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Loong v.

COMELEC
Doctrine:

The COMELEC, because of its fact-finding facilities, its contacts with political
strategists, and its knowledge derived from actual experience in dealing with
political controversies, is in a peculiarly advantageous position to decide
complex political questions.

Facts:

Congress enacted RA 8346 prescribing the adoption of an automated election


system to improve our elections.
The new system was used in the 11 May 1998 elections held in the ARMM
which includes province of Sulu, oversaw by Atty. Tolentino.
The voting in Sulu was peaceful, but the problem arose during the automated
counting of votes for the local officials at the Sulu State College.
During the morning, the election inspectors and watchers informed Atty.
Tolentino, of discrepancies between election returns and the votes cast for
mayoralty candidates in the Municipality of Pata.
When validated, Atty. Tolentino suspended the automated counting of ballots
and immediately communicated the problem to the technical experts of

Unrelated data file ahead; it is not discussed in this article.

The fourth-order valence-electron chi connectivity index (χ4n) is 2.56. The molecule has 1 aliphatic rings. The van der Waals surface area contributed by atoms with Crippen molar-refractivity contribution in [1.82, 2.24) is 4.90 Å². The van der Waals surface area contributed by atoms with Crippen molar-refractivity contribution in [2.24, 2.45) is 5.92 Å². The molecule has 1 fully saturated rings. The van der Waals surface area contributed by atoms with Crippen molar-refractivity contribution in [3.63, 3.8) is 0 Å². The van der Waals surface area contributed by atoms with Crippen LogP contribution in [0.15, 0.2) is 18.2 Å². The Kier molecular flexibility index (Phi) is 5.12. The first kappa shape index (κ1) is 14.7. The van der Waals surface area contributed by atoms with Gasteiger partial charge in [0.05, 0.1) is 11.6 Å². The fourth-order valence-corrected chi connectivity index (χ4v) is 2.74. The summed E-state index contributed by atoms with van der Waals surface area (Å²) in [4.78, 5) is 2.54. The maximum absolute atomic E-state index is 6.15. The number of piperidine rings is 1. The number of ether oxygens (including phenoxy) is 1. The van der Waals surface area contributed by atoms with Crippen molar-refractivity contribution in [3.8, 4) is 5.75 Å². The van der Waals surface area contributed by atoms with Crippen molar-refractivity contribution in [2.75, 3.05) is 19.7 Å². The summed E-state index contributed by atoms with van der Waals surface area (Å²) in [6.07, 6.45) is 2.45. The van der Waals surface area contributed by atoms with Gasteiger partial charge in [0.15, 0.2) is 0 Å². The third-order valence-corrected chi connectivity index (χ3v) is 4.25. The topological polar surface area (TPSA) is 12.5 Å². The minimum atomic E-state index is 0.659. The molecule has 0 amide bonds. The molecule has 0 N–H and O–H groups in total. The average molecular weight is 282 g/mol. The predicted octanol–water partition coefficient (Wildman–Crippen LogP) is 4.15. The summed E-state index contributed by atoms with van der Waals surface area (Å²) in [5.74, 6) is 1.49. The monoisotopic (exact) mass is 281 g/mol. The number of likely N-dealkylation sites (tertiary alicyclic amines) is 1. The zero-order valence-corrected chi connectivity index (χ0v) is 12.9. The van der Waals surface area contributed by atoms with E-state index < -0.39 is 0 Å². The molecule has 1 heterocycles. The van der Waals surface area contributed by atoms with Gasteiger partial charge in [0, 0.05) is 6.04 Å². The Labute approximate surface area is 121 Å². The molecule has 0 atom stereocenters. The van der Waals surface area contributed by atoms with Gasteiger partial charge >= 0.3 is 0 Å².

COMELEC.
After consultations, the experts told him that the problem was caused by the
misalignment of the ovals opposite the names of candidates in the local
ballots. Error was in the printing of the ballots, and so, the machines failed to
read them correctly.
Tolentino called for an emergency meeting with the candidates, among them
were petitioner Tupay Loong, then running for governor.
Eventually, it was recommended that the Province of Sulu make use of
manual counting, and Atty. Tolentino wrote a recommendation regarding such.
COMELEC issued then a Resolution approving the recommendation and the
manner of its implementation.
COMELEC also issued a Minute Resolution on Rules on how to implement
that manual count.
This was opposed by the petitioner and he filed his objection.
Nevertheless, COMELEC started the manual count.
A week after, Loong filed before the Supreme Court a petition for certiorari
and prohibition contending that the COMELEC issued the Minute Resolution
without prior notice and hearing, and that the order for manual counting